I do like artists who sing in an asli Mizrahi style, like Ofer Levi and Itzik Kalah...but I very much enjoy listening to softer singers like Haim Moshe or Shlomi Shabat as well. Most of today's "pretty boy" singers like Moshe Peretz or Idan Yaniv are not that different from Tavori or Seroussi...and yet they are considered Mizrahi artists, aren't they? I think there's place for both styles-the problem is when the eastern elements become so diluted that the whole thing turns into pop or disco.

    Since you know Greek music, I'll give you a comparison. In general, there is a division between "elafra" (light) laika (popular songs) and "varia" (heavy) laika-in the "light" category you could put Jannis Parios, Jannis Poulopoulos or even Plutarchos...in the "heavy" category are artists like Angelopoulos in the past, or singers like Vassilis Karras or Zafiris Melas, whose music and singing is influenced by Turkish and Middle Eastern stylings. All these artists basically belong to the same genre-as opposed to Greek rock or hip hop. The differences are more in the vocal delivery and in the choice of songs/melodies. I believe that you have the same variety in Mizrahi music....so as far as I'm concerned, Moran Mazor could very well fit into the "softer" end of the spectrum.

    Best, Eva
    Last edited by evaba; 07-10-2011 at 09:33 AM.

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    I'm sorry..."Linda, Linda" is not a Lebanese song. It was written by an oud player from Damascus, Samir al-Tawir....though it was apparently very popular in Egypt as well:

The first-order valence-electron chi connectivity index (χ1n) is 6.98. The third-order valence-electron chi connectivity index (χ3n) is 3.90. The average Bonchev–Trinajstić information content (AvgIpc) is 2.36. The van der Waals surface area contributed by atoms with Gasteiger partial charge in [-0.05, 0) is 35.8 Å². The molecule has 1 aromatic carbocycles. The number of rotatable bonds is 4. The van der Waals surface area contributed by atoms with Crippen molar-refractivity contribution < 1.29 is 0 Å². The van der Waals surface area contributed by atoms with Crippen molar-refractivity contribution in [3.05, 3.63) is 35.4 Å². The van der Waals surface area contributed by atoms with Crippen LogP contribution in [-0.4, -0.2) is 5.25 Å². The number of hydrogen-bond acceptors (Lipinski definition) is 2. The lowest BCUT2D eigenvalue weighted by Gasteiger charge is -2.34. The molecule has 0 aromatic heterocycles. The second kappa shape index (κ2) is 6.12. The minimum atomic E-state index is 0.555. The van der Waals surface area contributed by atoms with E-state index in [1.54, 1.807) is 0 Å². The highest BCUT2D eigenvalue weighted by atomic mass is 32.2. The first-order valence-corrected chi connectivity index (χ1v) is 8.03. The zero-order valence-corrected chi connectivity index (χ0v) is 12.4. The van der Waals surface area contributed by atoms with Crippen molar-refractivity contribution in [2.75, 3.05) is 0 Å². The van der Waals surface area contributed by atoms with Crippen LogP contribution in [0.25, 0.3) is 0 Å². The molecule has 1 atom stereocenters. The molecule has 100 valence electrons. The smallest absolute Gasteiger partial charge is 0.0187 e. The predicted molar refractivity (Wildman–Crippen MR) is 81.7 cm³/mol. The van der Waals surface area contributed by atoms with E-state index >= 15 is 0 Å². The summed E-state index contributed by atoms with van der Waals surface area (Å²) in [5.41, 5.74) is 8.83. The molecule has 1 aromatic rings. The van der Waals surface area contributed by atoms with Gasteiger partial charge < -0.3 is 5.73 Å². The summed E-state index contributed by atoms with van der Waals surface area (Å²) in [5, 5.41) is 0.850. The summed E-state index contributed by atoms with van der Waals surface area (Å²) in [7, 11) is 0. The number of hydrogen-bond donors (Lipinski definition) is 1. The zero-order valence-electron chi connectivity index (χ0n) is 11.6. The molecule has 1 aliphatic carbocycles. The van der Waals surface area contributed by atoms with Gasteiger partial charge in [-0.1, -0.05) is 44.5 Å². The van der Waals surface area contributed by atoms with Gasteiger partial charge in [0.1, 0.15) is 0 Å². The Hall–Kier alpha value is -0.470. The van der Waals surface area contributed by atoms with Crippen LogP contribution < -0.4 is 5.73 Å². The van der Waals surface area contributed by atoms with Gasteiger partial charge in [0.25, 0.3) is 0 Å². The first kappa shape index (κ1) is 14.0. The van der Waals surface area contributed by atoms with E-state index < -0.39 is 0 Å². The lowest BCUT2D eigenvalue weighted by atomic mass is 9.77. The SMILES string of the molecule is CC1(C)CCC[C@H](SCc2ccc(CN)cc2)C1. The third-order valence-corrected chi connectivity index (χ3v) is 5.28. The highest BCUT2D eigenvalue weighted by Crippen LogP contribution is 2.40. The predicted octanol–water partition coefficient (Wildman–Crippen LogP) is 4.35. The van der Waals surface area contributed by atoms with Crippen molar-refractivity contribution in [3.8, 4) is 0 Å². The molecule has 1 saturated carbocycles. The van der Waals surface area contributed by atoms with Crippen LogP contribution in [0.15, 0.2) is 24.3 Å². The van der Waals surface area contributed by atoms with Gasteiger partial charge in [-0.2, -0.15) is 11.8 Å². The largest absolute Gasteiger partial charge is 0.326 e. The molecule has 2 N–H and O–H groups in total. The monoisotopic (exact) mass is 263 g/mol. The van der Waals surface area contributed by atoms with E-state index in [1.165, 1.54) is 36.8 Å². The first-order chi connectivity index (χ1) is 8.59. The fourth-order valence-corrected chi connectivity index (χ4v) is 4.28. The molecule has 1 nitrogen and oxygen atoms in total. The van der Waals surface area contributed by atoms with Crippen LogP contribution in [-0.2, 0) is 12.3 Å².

http://www.shira.net/music/lyrics/linda-linda.htm

    Eva

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    More Glykeria!

    Glykeria singing "Shabechi Yerushalayim":




    And "Ta Smirneika tragoudia" in Hebrew with Shlomi Shabat:



    And another lovely song from a recent (?) performance:



    Eva
    Last edited by evaba; 07-10-2011 at 08:39 AM.

  17. #96
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    Quote Originally Posted by evaba View Post
    Hi again Bateli,

    Concerning Moran Mazor and Eyal's competition, I have just seen the clips with Moran and I didn't know about the whole selection procedure of the show-I thought that the finals included public voting like in "Kochav Nolad". I have to go back to youtube and look for clips with Oshrit-I got kind of stuck with Moran and watched all her clips...and the few clips with other singers that I did watch, I didn't like that much. I'll have to come back to you concerning Oshrit-I just might agree with you that she should have won. I still like Moran's voice though and I think with time and experience it will became less "trained" and more spontaneous.

    Here is Bateli's portion...I didn't get the quotes right:

    OK ...I'm back
    Let's start by taking Shimi Tavori and Nissim Sarousi out of this discussion ...they were NEVER considered Mizrachi singers.
    The person who defined Sarousi Mizrachi is a patronizing interviewer (Yaron London) and by doing so he scared him out of Israel to France.
    Mizrachi music is not a biological issue but one that's related to sound and delivery.

    Back to Eva!